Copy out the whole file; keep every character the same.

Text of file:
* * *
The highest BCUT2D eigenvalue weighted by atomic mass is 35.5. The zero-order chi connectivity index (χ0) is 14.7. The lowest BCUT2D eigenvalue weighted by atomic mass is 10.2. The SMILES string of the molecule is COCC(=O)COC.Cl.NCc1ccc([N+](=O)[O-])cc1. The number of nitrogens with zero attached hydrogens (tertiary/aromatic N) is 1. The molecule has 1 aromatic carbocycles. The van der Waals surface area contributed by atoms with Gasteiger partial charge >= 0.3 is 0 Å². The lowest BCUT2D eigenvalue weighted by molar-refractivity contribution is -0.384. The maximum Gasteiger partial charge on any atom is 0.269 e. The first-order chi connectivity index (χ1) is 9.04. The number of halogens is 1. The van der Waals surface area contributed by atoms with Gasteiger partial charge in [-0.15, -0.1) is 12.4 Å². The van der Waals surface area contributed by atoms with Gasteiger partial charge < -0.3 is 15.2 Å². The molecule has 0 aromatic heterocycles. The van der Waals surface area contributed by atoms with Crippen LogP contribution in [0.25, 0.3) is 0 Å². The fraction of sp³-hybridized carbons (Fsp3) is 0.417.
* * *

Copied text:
The highest BCUT2D eigenvalue weighted by atomic mass is 35.5. The zero-order chi connectivity index (χ0) is 14.7. The lowest BCUT2D eigenvalue weighted by atomic mass is 10.2. The SMILES string of the molecule is COCC(=O)COC.Cl.NCc1ccc([N+](=O)[O-])cc1. The number of nitrogens with zero attached hydrogens (tertiary/aromatic N) is 1. The molecule has 1 aromatic carbocycles. The van der Waals surface area contributed by atoms with Gasteiger partial charge >= 0.3 is 0 Å². The lowest BCUT2D eigenvalue weighted by molar-refractivity contribution is -0.384. The maximum Gasteiger partial charge on any atom is 0.269 e. The first-order chi connectivity index (χ1) is 9.04. The number of halogens is 1. The van der Waals surface area contributed by atoms with Gasteiger partial charge in [-0.15, -0.1) is 12.4 Å². The van der Waals surface area contributed by atoms with Gasteiger partial charge < -0.3 is 15.2 Å². The molecule has 0 aromatic heterocycles. The van der Waals surface area contributed by atoms with Crippen LogP contribution in [0.25, 0.3) is 0 Å². The fraction of sp³-hybridized carbons (Fsp3) is 0.417.